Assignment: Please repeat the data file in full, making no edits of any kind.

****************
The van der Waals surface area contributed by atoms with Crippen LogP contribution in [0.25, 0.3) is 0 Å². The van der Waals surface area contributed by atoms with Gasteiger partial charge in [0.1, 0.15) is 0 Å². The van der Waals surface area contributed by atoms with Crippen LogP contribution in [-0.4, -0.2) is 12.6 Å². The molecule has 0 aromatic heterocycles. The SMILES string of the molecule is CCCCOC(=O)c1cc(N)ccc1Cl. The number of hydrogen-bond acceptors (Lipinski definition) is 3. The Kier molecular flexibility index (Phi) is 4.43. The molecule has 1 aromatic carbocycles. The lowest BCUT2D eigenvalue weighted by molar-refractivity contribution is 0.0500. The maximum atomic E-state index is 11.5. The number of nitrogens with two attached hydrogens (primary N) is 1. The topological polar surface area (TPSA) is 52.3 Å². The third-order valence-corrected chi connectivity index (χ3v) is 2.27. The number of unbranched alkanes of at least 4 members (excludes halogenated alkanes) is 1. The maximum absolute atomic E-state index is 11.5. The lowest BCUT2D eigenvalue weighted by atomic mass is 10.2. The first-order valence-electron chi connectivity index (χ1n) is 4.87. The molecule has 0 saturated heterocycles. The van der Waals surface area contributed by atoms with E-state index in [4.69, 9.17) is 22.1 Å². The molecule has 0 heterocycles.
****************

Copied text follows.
The van der Waals surface area contributed by atoms with Crippen LogP contribution in [0.25, 0.3) is 0 Å². The van der Waals surface area contributed by atoms with Gasteiger partial charge in [0.1, 0.15) is 0 Å². The van der Waals surface area contributed by atoms with Crippen LogP contribution in [-0.4, -0.2) is 12.6 Å². The molecule has 0 aromatic heterocycles. The SMILES string of the molecule is CCCCOC(=O)c1cc(N)ccc1Cl. The number of hydrogen-bond acceptors (Lipinski definition) is 3. The Kier molecular flexibility index (Phi) is 4.43. The molecule has 1 aromatic carbocycles. The lowest BCUT2D eigenvalue weighted by molar-refractivity contribution is 0.0500. The maximum atomic E-state index is 11.5. The number of nitrogens with two attached hydrogens (primary N) is 1. The topological polar surface area (TPSA) is 52.3 Å². The third-order valence-corrected chi connectivity index (χ3v) is 2.27. The number of unbranched alkanes of at least 4 members (excludes halogenated alkanes) is 1. The maximum absolute atomic E-state index is 11.5. The lowest BCUT2D eigenvalue weighted by atomic mass is 10.2. The first-order valence-electron chi connectivity index (χ1n) is 4.87. The molecule has 0 saturated heterocycles. The van der Waals surface area contributed by atoms with E-state index in [4.69, 9.17) is 22.1 Å². The molecule has 0 heterocycles.